With emergence of the second wave of COVID-19 in India, government's top scientific adviser has said that a third wave of the coronavirus is "inevitable" in India. He warned that vaccines will need to be "updated" to deal with the new strains that have sped up the contagion in India, creating panic in hospitals and killing thousands.
"Phase 3 (third wave) is inevitable, given the high levels at which this virus is circulating. But it is not clear at what time scale this Phase 3 will occur. Hopefully, incrementally, but we should prepare for new waves. Ongoing surveillance is needed as are vaccine upgrades," Dr K VijayRaghavan said at a government briefing.
With the current second wave of COVID-19, India accounted for nearly half the cases reported last week, the World Health Organization said on Wednesday, as COVID-19 deaths in the country rose by a record 3,780 during the past 24 hours. As per the weekly report, India accounted for 46 percent of global cases and a quarter of global deaths.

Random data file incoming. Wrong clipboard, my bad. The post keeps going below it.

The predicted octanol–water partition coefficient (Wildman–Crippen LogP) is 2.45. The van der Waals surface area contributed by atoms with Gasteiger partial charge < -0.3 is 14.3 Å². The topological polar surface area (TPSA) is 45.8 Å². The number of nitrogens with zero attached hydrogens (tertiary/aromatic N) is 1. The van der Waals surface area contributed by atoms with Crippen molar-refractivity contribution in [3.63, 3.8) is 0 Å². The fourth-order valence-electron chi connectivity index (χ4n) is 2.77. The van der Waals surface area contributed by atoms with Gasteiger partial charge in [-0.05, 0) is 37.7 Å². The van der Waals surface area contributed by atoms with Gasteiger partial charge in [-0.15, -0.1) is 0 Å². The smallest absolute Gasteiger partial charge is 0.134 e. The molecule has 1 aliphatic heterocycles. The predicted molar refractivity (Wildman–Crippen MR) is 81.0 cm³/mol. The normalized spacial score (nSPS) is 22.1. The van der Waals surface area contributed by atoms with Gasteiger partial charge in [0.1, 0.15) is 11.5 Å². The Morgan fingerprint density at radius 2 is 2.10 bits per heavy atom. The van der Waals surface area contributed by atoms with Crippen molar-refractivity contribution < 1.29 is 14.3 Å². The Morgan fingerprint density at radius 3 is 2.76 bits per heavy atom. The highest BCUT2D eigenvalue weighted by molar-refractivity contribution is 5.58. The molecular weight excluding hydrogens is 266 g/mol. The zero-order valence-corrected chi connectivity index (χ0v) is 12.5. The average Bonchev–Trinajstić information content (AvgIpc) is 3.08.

On variants of the coronavirus, he said, "Variants are transmitted same as original strain. It doesn't have the properties of new kinds of transmission. It infects humans in a manner that makes it more transmissible as it gains entry, makes more copies, and goes on, same as the original."
Given the rise, many hospitals are struggling for beds and oxygen as they desperately battle a second deadly surge in infections, while morgues and crematoriums struggle to deal with a unstoppable flow of bodies.
Many people have died in ambulances and car parks waiting for a bed or oxygen. and treatment.
As per medical experts, India's actual figures could be five to 10 times the official tallies. The country has added one crore cases in just over four months, after taking more than 10 months to reach its first crore.
Despite surge in cases, the government is reluctant to impose lockdown for fear of the economic losses, although several states have adopted social curbs.
Besides, India's surge in infections has coincided with a drop in vaccinations because of supply and delivery problems.
At least three states, including Maharashtra, home to the commercial capital of Mumbai, have reported a scarcity of vaccines, shutting down some inoculation centres in the city.